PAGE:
Capt. Valerie Matthews (left), Chief Bill Scott (Center), and Capt. Steven Ford (right), address Bayview community about the Dec. 1 police shooting of Keita O’Neil. Photo by Laura Wenus

San Francisco Police Chief Bill Scott on Friday fired the rookie cop who, four days into his police career, shot dead an alleged carjacker. In return, the police union fired back a fusillade of its own, accusing Scott of cowardice and political expediency.

Other officers — who would not speak on the record for fear of retribution from the police union — told Mission Local they backed the chief. One emphasized that cops must be held accountable for failing to follow procedures, including warning someone before shooting, and firing through a closed window.

These are both directives Officer Chris Samayoa failed to follow. On Dec. 1,  Samayoa — in just his first week in the job — was the passenger in his training officer’s squad car as they pursued Keita O’Neal into the Bayview. The 42-year-old was suspected of violently carjacking a van from a California Lottery official and leading the police on a serpentine chase. The pursuit came to a close on a dead-end street, at which point O’Neal, who was unarmed, leapt from the vehicle and ran beside the trailing police car.

Without lowering the window or shouting a warning, Samayoa killed O’Neil with a single shot to the head, an act that was caught on his body camera.

The SFPD confirmed that, on Friday, March 9, Scott “released” Samayoa — an act he is allowed to undertake unilaterally and for any cause, as the rookie was still in his probationary period.

Calls and messages for Scott have not been returned. The San Francisco Police Officers Association (POA) on Monday assailed Scott in an e-mail to its membership, in the latest visceral denigration of the chief.

“We have been bewildered by this chief since he came here. He makes no attempt to visit the troops, no attempt to go to stations. He’s very aloof, very distant,” bemoaned Gary Delagnes, the POA’s longtime president turned consultant. “The chief was party to this termination for purely political reasons. The victim was African American and this was the easy way out.”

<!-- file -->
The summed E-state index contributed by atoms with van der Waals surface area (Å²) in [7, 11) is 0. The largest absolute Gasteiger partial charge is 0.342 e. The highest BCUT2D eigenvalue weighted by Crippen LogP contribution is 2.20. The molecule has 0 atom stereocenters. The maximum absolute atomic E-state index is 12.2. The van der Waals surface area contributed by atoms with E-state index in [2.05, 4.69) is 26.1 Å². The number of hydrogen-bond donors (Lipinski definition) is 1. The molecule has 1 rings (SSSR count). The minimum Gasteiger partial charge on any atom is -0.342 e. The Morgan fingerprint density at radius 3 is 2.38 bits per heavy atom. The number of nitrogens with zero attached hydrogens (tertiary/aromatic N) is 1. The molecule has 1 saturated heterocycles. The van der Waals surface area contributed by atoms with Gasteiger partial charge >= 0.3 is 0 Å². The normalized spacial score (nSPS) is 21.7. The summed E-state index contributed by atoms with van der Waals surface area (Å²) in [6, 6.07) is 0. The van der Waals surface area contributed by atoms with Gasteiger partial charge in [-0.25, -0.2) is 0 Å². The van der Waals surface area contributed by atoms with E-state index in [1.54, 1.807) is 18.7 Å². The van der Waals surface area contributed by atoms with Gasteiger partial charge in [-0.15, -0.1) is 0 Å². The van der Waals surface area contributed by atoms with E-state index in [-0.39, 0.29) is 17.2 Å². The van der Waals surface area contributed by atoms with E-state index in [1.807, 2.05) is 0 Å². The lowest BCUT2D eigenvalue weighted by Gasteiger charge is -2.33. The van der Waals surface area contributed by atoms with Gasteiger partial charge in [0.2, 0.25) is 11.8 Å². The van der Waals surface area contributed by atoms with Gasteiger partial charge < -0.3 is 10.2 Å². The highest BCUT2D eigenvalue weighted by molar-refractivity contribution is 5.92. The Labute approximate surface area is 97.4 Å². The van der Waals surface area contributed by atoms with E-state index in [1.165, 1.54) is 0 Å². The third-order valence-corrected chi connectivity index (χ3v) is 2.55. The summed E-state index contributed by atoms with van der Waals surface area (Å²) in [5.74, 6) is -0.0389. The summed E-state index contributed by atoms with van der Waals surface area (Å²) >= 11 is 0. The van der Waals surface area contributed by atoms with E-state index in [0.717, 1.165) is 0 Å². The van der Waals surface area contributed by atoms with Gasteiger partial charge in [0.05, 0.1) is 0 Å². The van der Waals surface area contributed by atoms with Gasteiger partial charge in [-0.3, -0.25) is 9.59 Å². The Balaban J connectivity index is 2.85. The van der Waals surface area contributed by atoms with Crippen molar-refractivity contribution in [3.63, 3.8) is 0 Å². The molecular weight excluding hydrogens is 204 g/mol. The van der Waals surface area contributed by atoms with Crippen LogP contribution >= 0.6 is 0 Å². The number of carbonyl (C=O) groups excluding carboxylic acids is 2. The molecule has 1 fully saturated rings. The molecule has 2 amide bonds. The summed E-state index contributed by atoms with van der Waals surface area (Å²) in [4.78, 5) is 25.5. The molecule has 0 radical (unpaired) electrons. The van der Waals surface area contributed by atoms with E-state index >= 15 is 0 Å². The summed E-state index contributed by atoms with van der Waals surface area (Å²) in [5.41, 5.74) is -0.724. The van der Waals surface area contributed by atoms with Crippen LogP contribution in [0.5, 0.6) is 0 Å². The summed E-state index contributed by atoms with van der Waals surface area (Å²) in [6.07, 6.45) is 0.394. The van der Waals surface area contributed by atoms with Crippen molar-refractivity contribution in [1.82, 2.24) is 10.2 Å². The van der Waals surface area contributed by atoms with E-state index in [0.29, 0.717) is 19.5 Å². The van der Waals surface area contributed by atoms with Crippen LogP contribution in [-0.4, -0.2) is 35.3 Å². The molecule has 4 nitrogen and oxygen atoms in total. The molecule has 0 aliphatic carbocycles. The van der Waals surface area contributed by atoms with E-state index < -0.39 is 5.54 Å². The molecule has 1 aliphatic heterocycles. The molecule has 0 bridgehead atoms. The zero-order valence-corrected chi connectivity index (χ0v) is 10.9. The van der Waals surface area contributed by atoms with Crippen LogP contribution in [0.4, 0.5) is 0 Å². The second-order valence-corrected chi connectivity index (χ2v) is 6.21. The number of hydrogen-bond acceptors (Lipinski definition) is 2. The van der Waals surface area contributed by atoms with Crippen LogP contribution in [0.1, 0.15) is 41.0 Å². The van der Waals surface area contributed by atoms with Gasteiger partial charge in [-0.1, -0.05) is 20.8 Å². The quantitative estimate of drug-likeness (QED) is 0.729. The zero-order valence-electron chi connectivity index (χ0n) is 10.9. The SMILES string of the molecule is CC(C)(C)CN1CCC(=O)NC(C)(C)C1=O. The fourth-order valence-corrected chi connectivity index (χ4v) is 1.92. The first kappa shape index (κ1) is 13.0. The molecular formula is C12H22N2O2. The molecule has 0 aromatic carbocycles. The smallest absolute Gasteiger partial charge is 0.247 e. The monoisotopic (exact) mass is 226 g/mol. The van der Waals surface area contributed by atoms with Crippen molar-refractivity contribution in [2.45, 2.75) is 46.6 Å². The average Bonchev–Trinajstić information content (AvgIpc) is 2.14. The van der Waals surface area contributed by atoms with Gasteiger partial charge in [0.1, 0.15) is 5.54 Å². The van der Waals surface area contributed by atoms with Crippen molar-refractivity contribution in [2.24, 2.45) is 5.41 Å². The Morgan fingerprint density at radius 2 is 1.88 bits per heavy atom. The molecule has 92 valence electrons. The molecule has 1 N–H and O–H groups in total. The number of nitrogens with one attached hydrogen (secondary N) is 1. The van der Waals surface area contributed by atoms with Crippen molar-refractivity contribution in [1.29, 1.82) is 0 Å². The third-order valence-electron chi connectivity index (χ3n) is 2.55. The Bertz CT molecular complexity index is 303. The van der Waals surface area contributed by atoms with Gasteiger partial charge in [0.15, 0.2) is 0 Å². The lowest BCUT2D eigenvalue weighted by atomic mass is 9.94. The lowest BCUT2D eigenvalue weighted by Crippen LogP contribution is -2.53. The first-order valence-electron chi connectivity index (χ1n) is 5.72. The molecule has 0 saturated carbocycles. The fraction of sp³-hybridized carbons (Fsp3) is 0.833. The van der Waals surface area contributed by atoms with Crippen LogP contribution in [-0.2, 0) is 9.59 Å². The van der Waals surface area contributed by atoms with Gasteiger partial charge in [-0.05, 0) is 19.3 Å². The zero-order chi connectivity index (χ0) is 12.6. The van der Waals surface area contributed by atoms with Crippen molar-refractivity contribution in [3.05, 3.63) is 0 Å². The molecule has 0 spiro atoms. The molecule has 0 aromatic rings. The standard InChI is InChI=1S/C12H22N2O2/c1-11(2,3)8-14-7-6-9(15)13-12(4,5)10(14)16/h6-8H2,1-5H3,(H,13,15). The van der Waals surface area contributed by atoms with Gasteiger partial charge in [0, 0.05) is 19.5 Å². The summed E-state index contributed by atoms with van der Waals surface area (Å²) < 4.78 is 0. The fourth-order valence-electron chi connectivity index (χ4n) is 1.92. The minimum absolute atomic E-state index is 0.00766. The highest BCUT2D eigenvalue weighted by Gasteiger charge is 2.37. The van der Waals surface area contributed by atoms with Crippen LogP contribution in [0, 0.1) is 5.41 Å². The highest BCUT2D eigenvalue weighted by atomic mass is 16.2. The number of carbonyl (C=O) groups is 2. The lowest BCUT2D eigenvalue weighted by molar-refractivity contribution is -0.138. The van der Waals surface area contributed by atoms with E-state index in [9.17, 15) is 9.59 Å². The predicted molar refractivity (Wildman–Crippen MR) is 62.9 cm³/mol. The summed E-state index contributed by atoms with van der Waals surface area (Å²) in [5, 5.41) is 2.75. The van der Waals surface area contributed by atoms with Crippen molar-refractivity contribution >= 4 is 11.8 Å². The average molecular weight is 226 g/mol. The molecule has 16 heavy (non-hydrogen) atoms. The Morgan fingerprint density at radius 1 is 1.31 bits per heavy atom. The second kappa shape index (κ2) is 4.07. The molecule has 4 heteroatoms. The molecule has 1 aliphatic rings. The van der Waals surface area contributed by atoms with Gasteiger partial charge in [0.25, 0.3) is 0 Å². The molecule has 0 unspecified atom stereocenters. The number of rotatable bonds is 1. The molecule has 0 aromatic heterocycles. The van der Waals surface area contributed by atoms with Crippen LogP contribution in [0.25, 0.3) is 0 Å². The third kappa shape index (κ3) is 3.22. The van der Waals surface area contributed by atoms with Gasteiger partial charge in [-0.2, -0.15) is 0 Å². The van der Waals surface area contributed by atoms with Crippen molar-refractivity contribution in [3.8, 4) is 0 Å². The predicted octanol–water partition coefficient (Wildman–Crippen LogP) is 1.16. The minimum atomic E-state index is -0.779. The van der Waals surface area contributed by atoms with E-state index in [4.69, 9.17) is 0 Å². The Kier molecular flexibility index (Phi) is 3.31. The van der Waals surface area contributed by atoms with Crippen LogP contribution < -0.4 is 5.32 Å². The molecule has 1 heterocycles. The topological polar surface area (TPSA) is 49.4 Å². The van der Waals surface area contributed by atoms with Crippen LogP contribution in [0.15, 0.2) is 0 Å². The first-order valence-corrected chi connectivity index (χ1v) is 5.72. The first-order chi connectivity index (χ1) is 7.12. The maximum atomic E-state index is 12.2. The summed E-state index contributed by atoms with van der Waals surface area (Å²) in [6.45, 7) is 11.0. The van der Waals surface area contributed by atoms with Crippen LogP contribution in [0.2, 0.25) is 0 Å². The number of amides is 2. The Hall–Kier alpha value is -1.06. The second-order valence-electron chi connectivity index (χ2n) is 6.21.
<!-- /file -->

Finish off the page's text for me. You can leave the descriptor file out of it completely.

Samayoa is described by the POA as a “Hispanic who grew up in the Mission.”

He “is a textbook example of what an officer should be,” read the POA’s letter to its unionized workforce. “Chris is an exemplary human being.”

Samayoa, per the POA, is a fluent Spanish speaker who graduated from Riordan High in 2008 and the University of Arizona, and put his master’s at USF in counseling and psychology on hold to join the department. He worked at the Edgewood Center with troubled foster youth and as a case manager with homeless families, according to the POA.

A number of police use-of-force experts, however, told Mission Local, the officer’s actions were troubling.

Several noted that, when Samayoa fired the fatal shot, his fellow officers had yet to even draw their weapons.

“That the training officer walks around and his gun is not out, it tells us something — it could suggest he did not perceive a threat,” Seth Stoughton, a professor at the South Carolina School of Law and a former police officer, told Mission Local in January.  “If he did perceive an ongoing threat, his gun would be out and he would be cornering around the car more carefully than he does.

“Even if a guy was shot, you do not take for granted that he is not a threat anymore,” Stoughton continued. “Proceed cautiously. I didn’t see that type of cautious tactical approach when the training officer just walked around.”

David Elliot Lewis, who served for four years as a trainer on the SFPD crisis intervention team, also raised questions about the officer’s actions. “Officers are supposed to shoot to protect life,” he said. “I don’t know who they were protecting.”